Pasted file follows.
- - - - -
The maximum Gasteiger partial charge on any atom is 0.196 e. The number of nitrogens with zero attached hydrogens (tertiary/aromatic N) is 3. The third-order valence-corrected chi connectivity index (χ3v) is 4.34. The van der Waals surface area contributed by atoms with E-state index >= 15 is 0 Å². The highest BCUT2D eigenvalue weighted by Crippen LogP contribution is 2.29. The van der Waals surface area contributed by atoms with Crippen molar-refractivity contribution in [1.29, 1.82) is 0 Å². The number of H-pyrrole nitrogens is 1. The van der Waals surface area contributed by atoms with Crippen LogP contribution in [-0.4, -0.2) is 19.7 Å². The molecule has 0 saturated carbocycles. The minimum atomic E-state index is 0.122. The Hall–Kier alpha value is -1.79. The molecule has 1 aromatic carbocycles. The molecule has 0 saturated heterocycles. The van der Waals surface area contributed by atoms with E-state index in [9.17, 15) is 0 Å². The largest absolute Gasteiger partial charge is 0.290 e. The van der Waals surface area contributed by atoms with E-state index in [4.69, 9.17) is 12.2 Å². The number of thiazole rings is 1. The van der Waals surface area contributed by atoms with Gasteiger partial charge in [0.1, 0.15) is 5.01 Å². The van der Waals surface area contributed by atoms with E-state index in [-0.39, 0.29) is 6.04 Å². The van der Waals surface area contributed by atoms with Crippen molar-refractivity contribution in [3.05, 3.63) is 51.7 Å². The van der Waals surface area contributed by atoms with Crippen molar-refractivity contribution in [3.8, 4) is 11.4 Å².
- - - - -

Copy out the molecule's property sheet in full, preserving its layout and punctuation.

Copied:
The maximum Gasteiger partial charge on any atom is 0.196 e. The number of nitrogens with zero attached hydrogens (tertiary/aromatic N) is 3. The third-order valence-corrected chi connectivity index (χ3v) is 4.34. The van der Waals surface area contributed by atoms with E-state index >= 15 is 0 Å². The highest BCUT2D eigenvalue weighted by Crippen LogP contribution is 2.29. The van der Waals surface area contributed by atoms with Crippen molar-refractivity contribution in [1.29, 1.82) is 0 Å². The number of H-pyrrole nitrogens is 1. The van der Waals surface area contributed by atoms with Crippen LogP contribution in [-0.4, -0.2) is 19.7 Å². The molecule has 0 saturated carbocycles. The minimum atomic E-state index is 0.122. The Hall–Kier alpha value is -1.79. The molecule has 1 aromatic carbocycles. The molecule has 0 saturated heterocycles. The van der Waals surface area contributed by atoms with E-state index in [9.17, 15) is 0 Å². The largest absolute Gasteiger partial charge is 0.290 e. The van der Waals surface area contributed by atoms with E-state index in [4.69, 9.17) is 12.2 Å². The number of thiazole rings is 1. The van der Waals surface area contributed by atoms with Gasteiger partial charge in [0.1, 0.15) is 5.01 Å². The van der Waals surface area contributed by atoms with E-state index in [-0.39, 0.29) is 6.04 Å². The van der Waals surface area contributed by atoms with Crippen molar-refractivity contribution in [3.05, 3.63) is 51.7 Å². The van der Waals surface area contributed by atoms with Crippen molar-refractivity contribution in [3.8, 4) is 11.4 Å².